The figures are from RealtyTrac, a leading source for comprehensive housing data.
The median price of distressed sales, those properties in the foreclosure process or bank-owned, was $120,000, 37 percent below the median price of non-distressed properties, $190,000.
Distressed sales and short sales combined accounted for 14.3 percent of all U.S. residential sales in May, down from 15.6 percent of sales in April and down from 15.9 percent of all sales in May 2013.
Sales prices in every price range above $200,000 analyzed in the report increased as a share of total sales, both from the previous month and from a year ago, with the increase generally higher in the higher price ranges.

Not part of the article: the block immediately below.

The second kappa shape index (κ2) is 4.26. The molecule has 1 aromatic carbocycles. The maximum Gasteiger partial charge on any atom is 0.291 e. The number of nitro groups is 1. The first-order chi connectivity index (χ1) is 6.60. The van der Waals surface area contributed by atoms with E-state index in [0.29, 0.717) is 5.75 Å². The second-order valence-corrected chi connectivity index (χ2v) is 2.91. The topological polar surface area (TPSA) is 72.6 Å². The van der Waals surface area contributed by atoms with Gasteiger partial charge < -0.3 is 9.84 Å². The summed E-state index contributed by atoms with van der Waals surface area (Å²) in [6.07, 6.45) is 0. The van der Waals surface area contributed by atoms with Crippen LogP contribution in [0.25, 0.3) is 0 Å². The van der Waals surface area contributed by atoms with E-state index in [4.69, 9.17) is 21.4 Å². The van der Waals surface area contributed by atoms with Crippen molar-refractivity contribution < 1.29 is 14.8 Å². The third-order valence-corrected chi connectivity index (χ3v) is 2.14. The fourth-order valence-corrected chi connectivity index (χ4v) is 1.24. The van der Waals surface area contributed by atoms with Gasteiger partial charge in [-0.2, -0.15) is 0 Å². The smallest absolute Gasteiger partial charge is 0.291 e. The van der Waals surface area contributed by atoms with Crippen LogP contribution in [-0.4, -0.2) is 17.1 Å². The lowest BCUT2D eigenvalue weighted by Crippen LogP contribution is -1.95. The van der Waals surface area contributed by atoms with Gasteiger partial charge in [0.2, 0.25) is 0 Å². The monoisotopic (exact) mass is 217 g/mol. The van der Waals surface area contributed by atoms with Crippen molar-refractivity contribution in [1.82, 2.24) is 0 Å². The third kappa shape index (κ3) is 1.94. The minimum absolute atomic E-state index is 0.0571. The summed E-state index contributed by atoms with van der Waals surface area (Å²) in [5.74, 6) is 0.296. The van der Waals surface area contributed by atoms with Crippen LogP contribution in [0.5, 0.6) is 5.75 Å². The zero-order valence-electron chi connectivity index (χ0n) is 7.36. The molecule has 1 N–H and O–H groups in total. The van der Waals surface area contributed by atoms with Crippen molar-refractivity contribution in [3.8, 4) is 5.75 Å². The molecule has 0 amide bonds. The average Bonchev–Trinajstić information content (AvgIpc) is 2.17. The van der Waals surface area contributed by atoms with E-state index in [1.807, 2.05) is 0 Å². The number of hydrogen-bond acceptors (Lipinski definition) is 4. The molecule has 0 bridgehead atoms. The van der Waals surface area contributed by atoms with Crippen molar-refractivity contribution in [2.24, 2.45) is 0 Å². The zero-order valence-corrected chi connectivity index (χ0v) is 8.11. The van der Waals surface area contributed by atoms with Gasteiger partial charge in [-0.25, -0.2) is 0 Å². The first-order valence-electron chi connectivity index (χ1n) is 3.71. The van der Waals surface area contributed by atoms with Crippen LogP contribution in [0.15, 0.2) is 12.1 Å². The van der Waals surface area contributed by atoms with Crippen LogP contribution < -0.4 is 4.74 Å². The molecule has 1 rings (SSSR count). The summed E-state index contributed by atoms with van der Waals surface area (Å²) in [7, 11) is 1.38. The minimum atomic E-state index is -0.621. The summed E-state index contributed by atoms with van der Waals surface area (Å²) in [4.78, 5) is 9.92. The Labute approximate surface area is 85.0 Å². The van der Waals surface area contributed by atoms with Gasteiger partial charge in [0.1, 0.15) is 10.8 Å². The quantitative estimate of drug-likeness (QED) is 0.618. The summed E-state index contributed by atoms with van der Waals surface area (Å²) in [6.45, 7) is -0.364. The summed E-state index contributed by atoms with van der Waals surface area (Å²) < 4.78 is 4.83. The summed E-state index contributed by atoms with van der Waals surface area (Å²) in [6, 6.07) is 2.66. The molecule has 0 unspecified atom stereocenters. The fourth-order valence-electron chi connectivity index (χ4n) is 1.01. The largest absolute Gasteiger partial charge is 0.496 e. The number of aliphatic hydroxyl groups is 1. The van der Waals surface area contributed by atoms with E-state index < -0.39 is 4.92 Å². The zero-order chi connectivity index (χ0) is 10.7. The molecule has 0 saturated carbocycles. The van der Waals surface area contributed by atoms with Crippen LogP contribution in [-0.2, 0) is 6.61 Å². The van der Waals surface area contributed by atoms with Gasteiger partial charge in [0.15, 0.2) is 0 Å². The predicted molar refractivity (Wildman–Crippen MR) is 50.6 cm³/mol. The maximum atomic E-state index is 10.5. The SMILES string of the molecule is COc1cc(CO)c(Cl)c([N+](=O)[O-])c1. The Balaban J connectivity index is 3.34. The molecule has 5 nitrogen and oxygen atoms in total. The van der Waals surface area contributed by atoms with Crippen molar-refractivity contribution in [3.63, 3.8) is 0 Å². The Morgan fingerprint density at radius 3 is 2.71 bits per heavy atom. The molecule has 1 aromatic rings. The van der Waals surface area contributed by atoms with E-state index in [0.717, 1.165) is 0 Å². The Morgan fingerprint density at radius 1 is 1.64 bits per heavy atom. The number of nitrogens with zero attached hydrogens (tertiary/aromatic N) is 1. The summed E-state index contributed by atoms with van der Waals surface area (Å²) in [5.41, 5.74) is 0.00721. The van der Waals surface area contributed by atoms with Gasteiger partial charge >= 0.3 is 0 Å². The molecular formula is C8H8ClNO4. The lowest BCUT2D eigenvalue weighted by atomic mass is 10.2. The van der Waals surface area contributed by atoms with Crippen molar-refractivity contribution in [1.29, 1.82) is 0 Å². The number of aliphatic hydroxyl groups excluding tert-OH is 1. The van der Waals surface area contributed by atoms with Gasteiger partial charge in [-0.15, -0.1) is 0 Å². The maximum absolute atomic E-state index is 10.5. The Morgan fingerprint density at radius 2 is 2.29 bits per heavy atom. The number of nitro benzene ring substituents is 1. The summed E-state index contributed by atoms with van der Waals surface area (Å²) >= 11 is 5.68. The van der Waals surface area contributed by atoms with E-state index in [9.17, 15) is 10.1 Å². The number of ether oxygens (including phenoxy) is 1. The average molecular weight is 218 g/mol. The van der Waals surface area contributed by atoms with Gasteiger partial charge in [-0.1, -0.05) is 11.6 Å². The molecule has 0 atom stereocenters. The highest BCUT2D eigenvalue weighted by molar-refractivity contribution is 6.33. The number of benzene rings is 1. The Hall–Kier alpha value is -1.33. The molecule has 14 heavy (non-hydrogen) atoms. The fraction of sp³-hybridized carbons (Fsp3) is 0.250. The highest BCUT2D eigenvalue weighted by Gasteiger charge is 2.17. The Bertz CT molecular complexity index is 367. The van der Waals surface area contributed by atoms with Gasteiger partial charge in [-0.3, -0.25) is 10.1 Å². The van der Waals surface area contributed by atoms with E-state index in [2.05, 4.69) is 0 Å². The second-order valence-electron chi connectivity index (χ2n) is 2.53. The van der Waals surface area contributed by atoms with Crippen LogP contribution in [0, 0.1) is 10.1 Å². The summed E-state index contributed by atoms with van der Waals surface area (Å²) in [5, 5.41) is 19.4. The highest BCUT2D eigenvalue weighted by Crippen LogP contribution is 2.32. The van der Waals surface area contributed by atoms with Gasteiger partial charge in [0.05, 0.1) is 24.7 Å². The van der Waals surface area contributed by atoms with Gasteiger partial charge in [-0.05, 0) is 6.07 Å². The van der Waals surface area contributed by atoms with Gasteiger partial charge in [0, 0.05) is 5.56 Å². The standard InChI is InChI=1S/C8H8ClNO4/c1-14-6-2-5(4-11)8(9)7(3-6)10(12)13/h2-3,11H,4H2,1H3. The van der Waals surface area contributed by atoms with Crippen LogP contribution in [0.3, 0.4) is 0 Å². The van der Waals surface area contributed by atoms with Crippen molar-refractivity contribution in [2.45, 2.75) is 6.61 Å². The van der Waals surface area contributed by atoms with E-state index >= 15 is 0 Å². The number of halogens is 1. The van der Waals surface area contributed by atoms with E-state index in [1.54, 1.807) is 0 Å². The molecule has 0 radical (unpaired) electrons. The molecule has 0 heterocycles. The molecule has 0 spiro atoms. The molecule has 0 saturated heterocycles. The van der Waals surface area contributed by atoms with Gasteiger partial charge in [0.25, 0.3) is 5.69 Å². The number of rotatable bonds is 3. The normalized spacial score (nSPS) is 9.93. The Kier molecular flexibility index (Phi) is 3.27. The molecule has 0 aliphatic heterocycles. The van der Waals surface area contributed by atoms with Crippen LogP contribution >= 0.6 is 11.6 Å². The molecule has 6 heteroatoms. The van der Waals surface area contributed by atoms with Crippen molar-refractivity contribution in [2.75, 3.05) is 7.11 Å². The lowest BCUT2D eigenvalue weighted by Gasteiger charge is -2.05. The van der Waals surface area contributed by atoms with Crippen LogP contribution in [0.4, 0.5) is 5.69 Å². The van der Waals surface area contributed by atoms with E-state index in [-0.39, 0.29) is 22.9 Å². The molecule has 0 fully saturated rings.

“Distressed sales continue to represent a smaller share of the overall sales pie nationwide, helping to boost median home prices higher given that distressed sales tend to be in lower price ranges,” said Daren Blomquist, vice president at RealtyTrac. “When broken down by average price range, U.S. sales are clearly shifting away from the lower end. Properties selling below $200,000 represented 50 percent of all sales in May, but that was down from a 55 percent share a year ago. Meanwhile, the share of homes selling above $200,000 increased from a 45 percent a year ago to a 50 percent in May 2014.”